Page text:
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Habit Sauvignon Blanc 2016
Super food friendly. A great pairing with grilled fish and stone fruit salad.
Jeff has been to just about every corner of California and beyond in his search for the right grape to make the wine on his mind. To cut a years-long story short, he finally found what he was looking for in 2007, standing in a field in Happy Canyon, Santa Barbara County.
The map that led Jeff to Happy Canyon was drawn from countless conversations with wine lovers and vintners; both novices and experts whom he hoped could help him find what he was looking for. In Happy Canyon, the microclimate, the soil, the soft pacific breeze all combine to give birth to some of the finest Bordeaux grape varietals to come out of California. Jeff knew he had found his grape.
With so many years of frustrated experience under his belt, Jeff soon also found friends and accomplices in the region, each of them drawn to this point of convergence, each of them with a different wine on their mind. Their friendship, generosity of expertise and passion for the process has helped Jeff bring my own Habit into the public domain. Handcrafted, using artisanal methods in a state of the art facility, Habit is everything he hoped it would be.
A crisp, refreshing variety that equally reflects both terroir and varietal character, Sauvignon blanc is responsible for a vast array of wine styles. However, a couple of commonalities always exist—namely, zesty acidity and intense aromatics. The variety is of French provenance, and here is most important in Bordeaux and the Loire Valley. It also shines in New Zealand, California, Australia and parts of northeastern Italy. Chile and South Africa are excellent sources of high-quality, value-priced Sauvignon blanc.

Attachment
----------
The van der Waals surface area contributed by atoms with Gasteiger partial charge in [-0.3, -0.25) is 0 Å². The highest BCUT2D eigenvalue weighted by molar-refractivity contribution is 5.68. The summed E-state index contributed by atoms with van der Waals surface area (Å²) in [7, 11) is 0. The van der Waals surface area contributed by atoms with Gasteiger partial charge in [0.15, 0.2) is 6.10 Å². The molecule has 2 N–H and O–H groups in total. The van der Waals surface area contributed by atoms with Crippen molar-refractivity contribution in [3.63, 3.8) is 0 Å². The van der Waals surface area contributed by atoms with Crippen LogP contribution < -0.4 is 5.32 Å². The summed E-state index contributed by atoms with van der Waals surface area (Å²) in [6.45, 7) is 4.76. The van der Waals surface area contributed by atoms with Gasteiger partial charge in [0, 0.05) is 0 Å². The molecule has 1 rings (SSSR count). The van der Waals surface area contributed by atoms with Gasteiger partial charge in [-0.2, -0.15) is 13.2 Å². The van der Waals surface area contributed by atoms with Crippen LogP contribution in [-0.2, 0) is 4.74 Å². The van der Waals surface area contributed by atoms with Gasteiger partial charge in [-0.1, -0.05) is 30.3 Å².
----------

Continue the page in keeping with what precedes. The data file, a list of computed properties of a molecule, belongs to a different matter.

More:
In the Glass
From its homeland In Bordeaux, winemakers prefer to blend it with Sémillon to produce a softer, richer style. In the Loire Valley, it expresses citrus, flint and smoky flavors, especially from in Sancerre and Pouilly-Fume. Marlborough, New Zealand often produces a pungent and racy version, often reminiscent of cut grass, gooseberry and grapefruit. California produces fruity and rich oak-aged versions as well as snappy and fresh, Sauvignon blancs, which never see any oak.
The freshness of Sauvignon Blanc’s flavor lends it to a range of light, summery dishes including salad, seafood and mild Asian cuisine. Sauvignon Blanc settles in comfortably at the table with notoriously difficult foods like artichokes or asparagus. When combined with Sémillon (and perhaps some oak), it can be paired with more complex seafood and chicken dishes.
Along with Cabernet Franc, Sauvignon Blanc is the proud parent of Cabernet Sauvignon. That green bell pepper aroma that all three varieties share is no coincidence—it comes from a high concentration of pyrazines (an herbaceous aromatic compound) inherent to each member of the family.